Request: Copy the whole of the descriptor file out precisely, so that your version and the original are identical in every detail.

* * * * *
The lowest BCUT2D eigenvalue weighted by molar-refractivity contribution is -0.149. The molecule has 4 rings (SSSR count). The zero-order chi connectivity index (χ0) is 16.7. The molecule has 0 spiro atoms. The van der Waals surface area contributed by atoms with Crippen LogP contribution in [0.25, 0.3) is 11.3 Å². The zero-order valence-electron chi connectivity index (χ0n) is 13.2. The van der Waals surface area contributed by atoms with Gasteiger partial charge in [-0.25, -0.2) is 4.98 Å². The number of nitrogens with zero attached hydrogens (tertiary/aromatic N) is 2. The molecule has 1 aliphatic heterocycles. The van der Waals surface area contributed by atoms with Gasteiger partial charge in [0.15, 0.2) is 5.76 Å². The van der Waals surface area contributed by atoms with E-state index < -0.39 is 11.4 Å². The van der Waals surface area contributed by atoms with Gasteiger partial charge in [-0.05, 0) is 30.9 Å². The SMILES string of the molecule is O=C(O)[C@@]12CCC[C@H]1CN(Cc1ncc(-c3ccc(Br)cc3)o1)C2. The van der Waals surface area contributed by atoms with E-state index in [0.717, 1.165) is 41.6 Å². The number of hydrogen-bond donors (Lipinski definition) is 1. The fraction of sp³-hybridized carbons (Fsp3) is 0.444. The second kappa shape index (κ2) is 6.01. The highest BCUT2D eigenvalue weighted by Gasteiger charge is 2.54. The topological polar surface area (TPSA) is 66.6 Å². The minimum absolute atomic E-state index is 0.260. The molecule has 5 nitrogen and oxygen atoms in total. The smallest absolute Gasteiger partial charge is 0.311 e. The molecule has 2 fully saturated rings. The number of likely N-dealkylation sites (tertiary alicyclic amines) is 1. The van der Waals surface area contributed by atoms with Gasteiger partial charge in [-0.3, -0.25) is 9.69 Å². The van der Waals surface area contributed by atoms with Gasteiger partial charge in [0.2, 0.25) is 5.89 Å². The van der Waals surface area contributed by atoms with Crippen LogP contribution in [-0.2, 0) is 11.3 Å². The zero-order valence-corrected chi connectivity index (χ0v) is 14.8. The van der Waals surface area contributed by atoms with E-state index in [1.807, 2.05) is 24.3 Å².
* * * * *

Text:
The lowest BCUT2D eigenvalue weighted by molar-refractivity contribution is -0.149. The molecule has 4 rings (SSSR count). The zero-order chi connectivity index (χ0) is 16.7. The molecule has 0 spiro atoms. The van der Waals surface area contributed by atoms with Crippen LogP contribution in [0.25, 0.3) is 11.3 Å². The zero-order valence-electron chi connectivity index (χ0n) is 13.2. The van der Waals surface area contributed by atoms with Gasteiger partial charge in [-0.25, -0.2) is 4.98 Å². The number of nitrogens with zero attached hydrogens (tertiary/aromatic N) is 2. The molecule has 1 aliphatic heterocycles. The van der Waals surface area contributed by atoms with Gasteiger partial charge in [0.15, 0.2) is 5.76 Å². The van der Waals surface area contributed by atoms with E-state index < -0.39 is 11.4 Å². The van der Waals surface area contributed by atoms with Gasteiger partial charge in [-0.05, 0) is 30.9 Å². The SMILES string of the molecule is O=C(O)[C@@]12CCC[C@H]1CN(Cc1ncc(-c3ccc(Br)cc3)o1)C2. The van der Waals surface area contributed by atoms with E-state index in [0.717, 1.165) is 41.6 Å². The number of hydrogen-bond donors (Lipinski definition) is 1. The fraction of sp³-hybridized carbons (Fsp3) is 0.444. The second kappa shape index (κ2) is 6.01. The highest BCUT2D eigenvalue weighted by Gasteiger charge is 2.54. The topological polar surface area (TPSA) is 66.6 Å². The minimum absolute atomic E-state index is 0.260. The molecule has 5 nitrogen and oxygen atoms in total. The smallest absolute Gasteiger partial charge is 0.311 e. The molecule has 2 fully saturated rings. The number of likely N-dealkylation sites (tertiary alicyclic amines) is 1. The van der Waals surface area contributed by atoms with Gasteiger partial charge in [-0.3, -0.25) is 9.69 Å². The van der Waals surface area contributed by atoms with Gasteiger partial charge in [0.2, 0.25) is 5.89 Å². The van der Waals surface area contributed by atoms with Crippen LogP contribution in [-0.2, 0) is 11.3 Å². The zero-order valence-corrected chi connectivity index (χ0v) is 14.8. The van der Waals surface area contributed by atoms with E-state index in [1.807, 2.05) is 24.3 Å².